Legalities of Herbal Products Businesses in the United States & Current Good Manufacturing Practices (cGMPs)
Unlike the practice of clinical herbalism, the herbal products industry is regulated.
Whereas it’s perfectly legal to prepare your own tinctures, tea blends, and salves to share with friends and family, you must follow regulations to sell your natural products or plant-based medicines in a retail or online setting.
THE US FOOD AND DRUG ADMINISTRATION (FDA) has a series of regulations in place that are designed to ensure that food, drug, and cosmetic (read: herbal) products are consistently produced and controlled according to quality standards. These regulations are known as the Current Good Manufacturing Practices (cGMPs) and can be found in the Code of Federal Regulations Title 21 (21 CFR). (Note: You’ll often see the older term GMPs instead of cGMPs.) I’m going to begin with a little straight talk, because these regulations can make your head spin with all their acronyms and obtuse wording. Small herbal businesses all around the country have figured out how to be cGMP compliant, and so can you! As business coach Marie Forleo would say, it’s entirely figureoutable. Following the cGMPs will involve an initial investment of time and money: first, you’ll need to take a cGMP course, and then you need to develop your templates and procedure paperwork while making sure your facility is properly equipped. The paperwork is an ongoing task—you’ll be documenting every little step of your manufacturing process (the cGMP paperwork takes a lot of time and needs to be accounted for in your pricing).
If you decide that you don’t want to deal with the cGMPs, you can outsource production to a cGMP facility where the workers are trained in following the procedures. Some herbal companies are even providing their production facility with their own plant material—homegrown or gathered—for their products. If you do want to pursue cGMP compliance, I highly recommend finding a teacher who is familiar with the needs of a small herbal business. This is even more important if you’re going to be growing your own medicines or wildcrafting herbs, because you’ll have a whole other set of procedures for identification, harvesting, cleaning, and so forth. (Some of the courses on cGMPs are more geared toward businesses that are buying all of the raw plant material for their products.)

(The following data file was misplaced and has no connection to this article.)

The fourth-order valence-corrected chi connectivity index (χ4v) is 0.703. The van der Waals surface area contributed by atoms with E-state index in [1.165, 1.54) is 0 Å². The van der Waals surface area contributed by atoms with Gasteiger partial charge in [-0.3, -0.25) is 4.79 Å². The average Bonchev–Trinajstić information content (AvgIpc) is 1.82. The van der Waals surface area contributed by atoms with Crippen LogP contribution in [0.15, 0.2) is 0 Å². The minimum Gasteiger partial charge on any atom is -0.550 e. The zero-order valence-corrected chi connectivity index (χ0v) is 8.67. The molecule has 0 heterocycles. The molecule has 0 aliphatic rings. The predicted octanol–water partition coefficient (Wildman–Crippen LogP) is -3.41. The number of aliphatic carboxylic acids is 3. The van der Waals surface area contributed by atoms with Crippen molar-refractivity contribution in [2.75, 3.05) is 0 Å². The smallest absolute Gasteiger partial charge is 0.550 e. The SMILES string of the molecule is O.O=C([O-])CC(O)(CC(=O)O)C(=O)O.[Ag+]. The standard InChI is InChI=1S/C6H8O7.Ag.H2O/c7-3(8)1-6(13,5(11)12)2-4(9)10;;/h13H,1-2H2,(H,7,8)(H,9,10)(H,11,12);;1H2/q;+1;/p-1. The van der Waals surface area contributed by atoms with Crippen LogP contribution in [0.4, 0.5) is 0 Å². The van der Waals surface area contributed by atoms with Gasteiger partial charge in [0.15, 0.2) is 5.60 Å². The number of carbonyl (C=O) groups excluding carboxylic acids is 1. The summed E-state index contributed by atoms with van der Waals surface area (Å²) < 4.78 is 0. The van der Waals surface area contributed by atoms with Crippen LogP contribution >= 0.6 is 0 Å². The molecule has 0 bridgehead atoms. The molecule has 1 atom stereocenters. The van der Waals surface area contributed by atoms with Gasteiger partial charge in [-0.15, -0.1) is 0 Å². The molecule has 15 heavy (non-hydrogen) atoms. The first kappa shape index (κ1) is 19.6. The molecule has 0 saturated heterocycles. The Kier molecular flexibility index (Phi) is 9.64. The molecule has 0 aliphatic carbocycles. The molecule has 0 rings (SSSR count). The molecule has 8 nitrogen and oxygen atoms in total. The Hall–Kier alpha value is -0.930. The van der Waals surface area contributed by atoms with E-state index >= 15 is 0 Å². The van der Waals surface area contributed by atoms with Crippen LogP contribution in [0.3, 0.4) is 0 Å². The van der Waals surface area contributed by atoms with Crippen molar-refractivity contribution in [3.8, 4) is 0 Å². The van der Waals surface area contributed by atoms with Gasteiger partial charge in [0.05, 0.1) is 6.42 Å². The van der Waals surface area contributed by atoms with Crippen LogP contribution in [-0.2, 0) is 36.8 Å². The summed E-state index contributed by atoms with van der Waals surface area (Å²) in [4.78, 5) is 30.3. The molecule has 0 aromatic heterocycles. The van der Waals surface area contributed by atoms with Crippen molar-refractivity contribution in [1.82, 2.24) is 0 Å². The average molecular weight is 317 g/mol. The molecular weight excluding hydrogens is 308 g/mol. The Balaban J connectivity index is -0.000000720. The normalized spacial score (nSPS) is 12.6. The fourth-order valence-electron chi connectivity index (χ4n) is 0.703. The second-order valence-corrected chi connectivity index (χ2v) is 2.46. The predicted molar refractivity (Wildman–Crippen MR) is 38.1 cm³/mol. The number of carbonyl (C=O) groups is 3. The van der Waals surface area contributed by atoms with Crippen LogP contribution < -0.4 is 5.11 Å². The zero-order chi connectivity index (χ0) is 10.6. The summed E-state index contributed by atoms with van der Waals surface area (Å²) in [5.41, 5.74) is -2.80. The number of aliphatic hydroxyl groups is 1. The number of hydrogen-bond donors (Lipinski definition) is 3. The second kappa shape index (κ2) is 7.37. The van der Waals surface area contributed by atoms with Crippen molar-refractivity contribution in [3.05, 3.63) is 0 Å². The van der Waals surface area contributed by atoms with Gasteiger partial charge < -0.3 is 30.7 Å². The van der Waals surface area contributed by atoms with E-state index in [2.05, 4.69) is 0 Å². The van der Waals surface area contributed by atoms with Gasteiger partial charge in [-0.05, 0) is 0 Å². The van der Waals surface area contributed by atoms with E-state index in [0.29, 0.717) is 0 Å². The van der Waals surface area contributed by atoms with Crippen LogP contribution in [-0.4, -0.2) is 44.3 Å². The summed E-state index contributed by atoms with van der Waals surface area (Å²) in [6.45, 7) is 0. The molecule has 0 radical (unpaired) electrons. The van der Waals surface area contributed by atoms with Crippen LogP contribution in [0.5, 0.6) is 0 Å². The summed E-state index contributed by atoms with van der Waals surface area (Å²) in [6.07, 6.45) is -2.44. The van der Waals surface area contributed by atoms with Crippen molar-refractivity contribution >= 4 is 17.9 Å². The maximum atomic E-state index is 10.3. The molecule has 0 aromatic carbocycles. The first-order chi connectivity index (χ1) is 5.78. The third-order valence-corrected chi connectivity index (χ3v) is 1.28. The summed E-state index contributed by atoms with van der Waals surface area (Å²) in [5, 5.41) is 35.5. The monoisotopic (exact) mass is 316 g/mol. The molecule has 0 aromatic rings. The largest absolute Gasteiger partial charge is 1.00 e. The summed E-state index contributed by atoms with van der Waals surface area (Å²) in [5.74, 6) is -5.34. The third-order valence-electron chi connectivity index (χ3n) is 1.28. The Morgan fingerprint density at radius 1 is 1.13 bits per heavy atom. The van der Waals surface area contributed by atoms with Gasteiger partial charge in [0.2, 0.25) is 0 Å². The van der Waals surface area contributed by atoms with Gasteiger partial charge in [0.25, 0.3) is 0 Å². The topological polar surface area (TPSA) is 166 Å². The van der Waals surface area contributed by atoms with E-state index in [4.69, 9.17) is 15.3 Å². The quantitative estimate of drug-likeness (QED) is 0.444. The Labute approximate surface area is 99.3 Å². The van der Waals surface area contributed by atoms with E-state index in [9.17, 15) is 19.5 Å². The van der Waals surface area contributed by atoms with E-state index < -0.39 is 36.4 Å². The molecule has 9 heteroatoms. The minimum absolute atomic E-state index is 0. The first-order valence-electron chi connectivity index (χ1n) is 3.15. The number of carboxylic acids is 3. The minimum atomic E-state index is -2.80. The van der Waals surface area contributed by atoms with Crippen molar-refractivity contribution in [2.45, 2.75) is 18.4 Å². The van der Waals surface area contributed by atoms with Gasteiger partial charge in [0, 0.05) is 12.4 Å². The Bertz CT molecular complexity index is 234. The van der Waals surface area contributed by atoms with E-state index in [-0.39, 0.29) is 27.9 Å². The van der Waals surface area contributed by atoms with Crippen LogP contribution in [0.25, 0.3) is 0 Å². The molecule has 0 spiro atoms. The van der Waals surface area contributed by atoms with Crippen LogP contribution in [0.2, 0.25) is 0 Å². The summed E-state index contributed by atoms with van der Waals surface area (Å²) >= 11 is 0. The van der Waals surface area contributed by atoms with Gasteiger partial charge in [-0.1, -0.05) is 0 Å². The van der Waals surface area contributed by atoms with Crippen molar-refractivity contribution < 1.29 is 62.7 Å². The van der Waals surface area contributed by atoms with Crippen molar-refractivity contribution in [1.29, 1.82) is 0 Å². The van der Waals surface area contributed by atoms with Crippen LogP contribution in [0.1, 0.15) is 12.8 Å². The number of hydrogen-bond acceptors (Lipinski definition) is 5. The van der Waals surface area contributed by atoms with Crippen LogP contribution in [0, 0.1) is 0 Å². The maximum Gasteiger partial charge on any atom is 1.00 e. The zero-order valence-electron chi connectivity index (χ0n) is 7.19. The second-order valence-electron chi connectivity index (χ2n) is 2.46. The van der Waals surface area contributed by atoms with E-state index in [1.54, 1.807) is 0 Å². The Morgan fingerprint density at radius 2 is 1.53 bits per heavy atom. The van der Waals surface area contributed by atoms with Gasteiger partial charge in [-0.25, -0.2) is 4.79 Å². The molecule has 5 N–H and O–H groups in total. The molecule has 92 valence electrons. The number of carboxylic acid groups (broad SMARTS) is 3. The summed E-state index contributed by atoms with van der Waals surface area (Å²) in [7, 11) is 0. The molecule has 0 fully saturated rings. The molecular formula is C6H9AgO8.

Though the primary aim of the cGMPs is to protect the consumer from contamination and adulteration, following them also provides some hard-won benefits for your business: compliance helps you maintain a high-integrity work environment, ensures that your products are consistently what they claim to be, and limits liability.
Compliance with the cGMPs often feels overwhelming to small business owners, and many have simply chosen to close their doors or outsource production to larger facilities. Our advice is to shoulder the task of compliance if owning an herbal products business is your dream; it is entirely possible to learn the ins and outs of the regulations—just keep in mind that it will involve lots of time and paperwork. Download our FREE 95-page ebook How to Start Your Herbal Career: The Ultimate Guide for Budding Herbalists for more resources, including where to find courses on cGMP compliance.
What Kind of Facility Do I Need to Be cGMP Compliant?
Dietary supplements have more stringent production and quality-control regulations to follow as compared to food production and, therefore, must be produced in a cGMP-compliant production facility approved for dietary supplements. Depending on where you live, this may or may not include your home (most states do not allow the production of dietary supplements at home), a shared-use commercial kitchen facility (a rentable space for small business), your own production facility, or a restaurant or other food establishment in which you work. While the FDA determines what is required within a facility to make it safe, your local and state rules have the final say as to where you are legally allowed to produce your product.
To learn more, contact your local and state Departments of Public Health and your state’s Department of Agriculture. In addition, the FDA’s Dietary Supplement FOODSAFE hotline (1-888-723-3366) is an excellent source of information.
Labeling Cosmetics and Dietary Supplements Guidelines for the US
Product labels are representative of both your personal aesthetic and the information you are required to provide to consumers. For those following the FDA guidelines in the United States, there is a hefty body of material to help you from start to finish. Here, we’ll refer you to links that will answer questions about the complexities, including text size and formatting.
Herbal products can only be labeled organic if the entire product (or at least 95% of its ingredients) has been certified organic by the National Organic Program (NOP). In this case, the “organic” label and the USDA organic seal can be used on the principal display panel of the product. Otherwise, any certified organic ingredients can be identified in the ingredients list on the product’s information panel. For more information on organic labeling, see the USDA Organic Labeling Standards. To learn more about becoming a certified organic farm or retailer, see this guide to USDA Organic Certification and Accreditation.
For more information on product labeling, see the following resources:
Dietary supplements labels:
- FDA Dietary Supplement Labeling Guide (includes information on formatting)
- A Guide to Dietary Supplements by the National Institutes of Health
Resources for Budding Herbalists:
- How to Become an Herbalist
- Getting an Herbal Education
- An Herbalist’s Salary and Career Opportunities
- Herbalist Training: The Mythic “Certified Herbalist”
- Legalities of Herbal Products Businesses in the United States & Current Good Manufacturing Practices (cGMPs)